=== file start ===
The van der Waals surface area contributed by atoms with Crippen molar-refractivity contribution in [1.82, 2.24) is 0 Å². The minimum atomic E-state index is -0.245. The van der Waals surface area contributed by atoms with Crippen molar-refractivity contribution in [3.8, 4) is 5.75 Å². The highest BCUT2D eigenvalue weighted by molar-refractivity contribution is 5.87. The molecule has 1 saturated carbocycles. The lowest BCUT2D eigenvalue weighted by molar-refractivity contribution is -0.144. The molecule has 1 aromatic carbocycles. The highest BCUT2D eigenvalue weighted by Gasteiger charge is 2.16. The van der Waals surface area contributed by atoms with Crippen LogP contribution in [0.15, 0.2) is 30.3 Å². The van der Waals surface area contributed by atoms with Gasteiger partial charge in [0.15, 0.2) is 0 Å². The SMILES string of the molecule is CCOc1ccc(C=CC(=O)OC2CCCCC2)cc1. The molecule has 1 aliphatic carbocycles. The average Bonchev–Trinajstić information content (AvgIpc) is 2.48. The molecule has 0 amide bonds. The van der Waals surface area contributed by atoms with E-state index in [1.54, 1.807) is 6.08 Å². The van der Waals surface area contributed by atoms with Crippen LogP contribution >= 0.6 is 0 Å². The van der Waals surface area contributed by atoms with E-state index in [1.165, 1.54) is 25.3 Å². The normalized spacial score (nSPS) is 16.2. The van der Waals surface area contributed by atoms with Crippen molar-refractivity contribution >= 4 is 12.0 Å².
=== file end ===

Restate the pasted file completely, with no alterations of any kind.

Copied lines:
The van der Waals surface area contributed by atoms with Crippen molar-refractivity contribution in [1.82, 2.24) is 0 Å². The minimum atomic E-state index is -0.245. The van der Waals surface area contributed by atoms with Crippen molar-refractivity contribution in [3.8, 4) is 5.75 Å². The highest BCUT2D eigenvalue weighted by molar-refractivity contribution is 5.87. The molecule has 1 saturated carbocycles. The lowest BCUT2D eigenvalue weighted by molar-refractivity contribution is -0.144. The molecule has 1 aromatic carbocycles. The highest BCUT2D eigenvalue weighted by Gasteiger charge is 2.16. The van der Waals surface area contributed by atoms with Crippen LogP contribution in [0.15, 0.2) is 30.3 Å². The van der Waals surface area contributed by atoms with Gasteiger partial charge in [0.15, 0.2) is 0 Å². The SMILES string of the molecule is CCOc1ccc(C=CC(=O)OC2CCCCC2)cc1. The molecule has 1 aliphatic carbocycles. The average Bonchev–Trinajstić information content (AvgIpc) is 2.48. The molecule has 0 amide bonds. The van der Waals surface area contributed by atoms with E-state index in [1.54, 1.807) is 6.08 Å². The van der Waals surface area contributed by atoms with Crippen LogP contribution >= 0.6 is 0 Å². The van der Waals surface area contributed by atoms with E-state index in [1.165, 1.54) is 25.3 Å². The normalized spacial score (nSPS) is 16.2. The van der Waals surface area contributed by atoms with Crippen molar-refractivity contribution >= 4 is 12.0 Å².